First published: Summer 2019

Working deep in the woods, this Japanese sculptor creates pieces that are unique and mysterious

Shinichi Sawada works silently and calmly, his fingers moving with complete certainty and dexterity to create his distinctive clay sculptures. At 37, he is one of the most recognised art brut artists from Japan, but he himself does not grasp people’s fascination with his work.

As a child, Sawada attended a school for children with special educational needs for several years, and was then enrolled at a boarding school in the city of Kusatsu where he was diagnosed as being on the autistic spectrum. From the age of 18, he began to attend a local social welfare facility – an institution for people with mental disabilities called Nakayoshi Fukushikai, in Shiga Prefecture, western Japan. He went three or four times a week and, although he lives with his parents, he still regularly goes to the centre today.

At first, Sawada tried his hand at Sashiko (a traditional form of Japanese embroidery) during his sessions at the institution – but it was pottery that drew him in. Because the centre did not have a proper area for ceramics, the head of the facility arranged for a small, sheet-metal cabin to be constructed deep in the woods, a few kilometres from the main buildings, in which Sawada and others could create. However, the cabin was, and still is, a very basic structure that can only be used in the warmer months as it has no real walls or doors; low temperatures prevent people from working there and also affect the clay.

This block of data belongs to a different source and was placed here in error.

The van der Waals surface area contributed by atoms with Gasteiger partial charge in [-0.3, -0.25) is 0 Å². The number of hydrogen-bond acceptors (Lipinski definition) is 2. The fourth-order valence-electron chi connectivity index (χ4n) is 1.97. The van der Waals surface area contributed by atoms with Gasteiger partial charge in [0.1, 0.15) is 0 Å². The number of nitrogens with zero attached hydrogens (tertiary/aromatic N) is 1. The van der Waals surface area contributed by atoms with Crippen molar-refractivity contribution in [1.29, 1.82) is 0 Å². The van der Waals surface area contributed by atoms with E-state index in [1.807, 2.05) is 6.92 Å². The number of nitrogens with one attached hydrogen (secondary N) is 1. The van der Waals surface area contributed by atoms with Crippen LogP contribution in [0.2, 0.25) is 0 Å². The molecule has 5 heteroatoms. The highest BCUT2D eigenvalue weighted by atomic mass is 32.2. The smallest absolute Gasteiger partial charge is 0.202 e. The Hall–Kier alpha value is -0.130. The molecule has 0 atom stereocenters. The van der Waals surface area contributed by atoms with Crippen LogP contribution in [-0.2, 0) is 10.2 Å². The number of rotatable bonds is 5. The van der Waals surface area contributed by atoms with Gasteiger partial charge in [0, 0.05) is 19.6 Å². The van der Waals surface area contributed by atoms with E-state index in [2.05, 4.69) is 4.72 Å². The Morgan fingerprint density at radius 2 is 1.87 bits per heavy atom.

Untitled (17), n.d., ceramic, 8 x 8 x 8 in. / 20 x 21 x 20 cm, photo: Andrew Hood

Sawada has a set routine on Mondays, Wednesdays and Thursdays. In the mornings, he works with others in the in-house bakery, making bread and then selling and delivering the produce locally. Sometimes, he also helps out packing small electrical items. In the afternoons, he is driven over to the pottery cabin with Akio Kontani, another sculptor, and Iketani, the retired facilitator who has worked with Sawada since he first started coming to the institution.

Iketani built two large earthenware kilns in the cabin, but they are only lit twice a year due to the cost of the wood and the dedicated labour required to monitor and keep them at the right temperature continuously for three days and nights. One of the kilns can be heated to 800 degrees, which gives the clay a black colour, while the larger kiln goes to 1,200 degrees, creating a reddish-brown hue with a slight sheen (the exact tone depends on the amount of ash that crystallises during the firing). After being fired, the kilns take at least a week to cool down, and it is only then that the ceramics can be removed. All the artists who use the cabin need to have their work fired, so space in the two annual firings is shared out equally.

Sawada is a prolific artist. He takes four or five days to complete one of his ceramic creatures. Each is built around a cylindrical base that is hollow in the centre. Most have faces on more than one side, and some have several faces stacked on top of one another giving the creations a totem pole look. All the pieces are covered in little spikes – or “thorns”, as some people describe them. These attachments have evolved over time, becoming denser and more rounded. Sawada applies them in quick succession, often laying them out in straight, orderly lines across the surface of the clay. He moves his delicate fingers – which are often described as ladylike – without hesitation, and works in silence, although a gentle tune on the stereo often plays in the background.


This is an article extract; read the full article in Raw Vision #102

Back to articles

Fancy a freebie?

Sign up for a digital subscription and get a free copy of Raw Vision's special 100th edition magazine.